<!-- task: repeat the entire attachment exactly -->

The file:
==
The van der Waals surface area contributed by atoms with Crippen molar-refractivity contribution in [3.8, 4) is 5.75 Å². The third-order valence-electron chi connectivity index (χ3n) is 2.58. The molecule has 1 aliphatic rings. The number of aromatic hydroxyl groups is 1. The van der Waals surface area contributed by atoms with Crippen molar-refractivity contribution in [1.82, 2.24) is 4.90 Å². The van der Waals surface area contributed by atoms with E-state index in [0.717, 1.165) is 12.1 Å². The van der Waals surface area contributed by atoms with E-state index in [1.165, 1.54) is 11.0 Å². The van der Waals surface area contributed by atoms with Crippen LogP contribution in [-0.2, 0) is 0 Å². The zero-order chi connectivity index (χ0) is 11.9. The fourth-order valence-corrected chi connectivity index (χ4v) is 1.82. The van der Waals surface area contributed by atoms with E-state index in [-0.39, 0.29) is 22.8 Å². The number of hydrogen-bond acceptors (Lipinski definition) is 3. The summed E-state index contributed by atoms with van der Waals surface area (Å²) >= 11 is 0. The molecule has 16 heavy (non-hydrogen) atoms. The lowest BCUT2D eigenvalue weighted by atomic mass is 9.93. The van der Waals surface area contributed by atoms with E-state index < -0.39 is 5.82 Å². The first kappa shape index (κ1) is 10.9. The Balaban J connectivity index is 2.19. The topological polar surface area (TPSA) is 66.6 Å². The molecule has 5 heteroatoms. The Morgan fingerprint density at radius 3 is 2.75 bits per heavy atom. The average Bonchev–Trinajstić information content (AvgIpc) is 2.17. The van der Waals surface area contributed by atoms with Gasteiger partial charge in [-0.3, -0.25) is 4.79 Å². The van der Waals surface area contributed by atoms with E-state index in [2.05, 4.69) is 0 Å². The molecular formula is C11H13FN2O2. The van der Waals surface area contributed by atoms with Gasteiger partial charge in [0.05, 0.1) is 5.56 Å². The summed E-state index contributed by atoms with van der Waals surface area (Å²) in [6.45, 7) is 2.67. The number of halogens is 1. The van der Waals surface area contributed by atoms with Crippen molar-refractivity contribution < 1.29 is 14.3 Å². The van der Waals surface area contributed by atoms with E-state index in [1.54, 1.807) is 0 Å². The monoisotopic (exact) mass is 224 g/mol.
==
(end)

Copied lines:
The van der Waals surface area contributed by atoms with Crippen molar-refractivity contribution in [3.8, 4) is 5.75 Å². The third-order valence-electron chi connectivity index (χ3n) is 2.58. The molecule has 1 aliphatic rings. The number of aromatic hydroxyl groups is 1. The van der Waals surface area contributed by atoms with Crippen molar-refractivity contribution in [1.82, 2.24) is 4.90 Å². The van der Waals surface area contributed by atoms with E-state index in [0.717, 1.165) is 12.1 Å². The van der Waals surface area contributed by atoms with E-state index in [1.165, 1.54) is 11.0 Å². The van der Waals surface area contributed by atoms with Crippen LogP contribution in [-0.2, 0) is 0 Å². The zero-order chi connectivity index (χ0) is 11.9. The fourth-order valence-corrected chi connectivity index (χ4v) is 1.82. The van der Waals surface area contributed by atoms with E-state index in [-0.39, 0.29) is 22.8 Å². The number of hydrogen-bond acceptors (Lipinski definition) is 3. The summed E-state index contributed by atoms with van der Waals surface area (Å²) >= 11 is 0. The molecule has 16 heavy (non-hydrogen) atoms. The lowest BCUT2D eigenvalue weighted by atomic mass is 9.93. The van der Waals surface area contributed by atoms with E-state index < -0.39 is 5.82 Å². The first kappa shape index (κ1) is 10.9. The Balaban J connectivity index is 2.19. The topological polar surface area (TPSA) is 66.6 Å². The molecule has 5 heteroatoms. The Morgan fingerprint density at radius 3 is 2.75 bits per heavy atom. The average Bonchev–Trinajstić information content (AvgIpc) is 2.17. The van der Waals surface area contributed by atoms with Gasteiger partial charge in [-0.3, -0.25) is 4.79 Å². The van der Waals surface area contributed by atoms with E-state index in [2.05, 4.69) is 0 Å². The molecular formula is C11H13FN2O2. The van der Waals surface area contributed by atoms with Gasteiger partial charge in [0.05, 0.1) is 5.56 Å². The summed E-state index contributed by atoms with van der Waals surface area (Å²) in [6.45, 7) is 2.67. The number of halogens is 1. The van der Waals surface area contributed by atoms with Crippen molar-refractivity contribution < 1.29 is 14.3 Å². The van der Waals surface area contributed by atoms with E-state index in [1.54, 1.807) is 0 Å². The monoisotopic (exact) mass is 224 g/mol.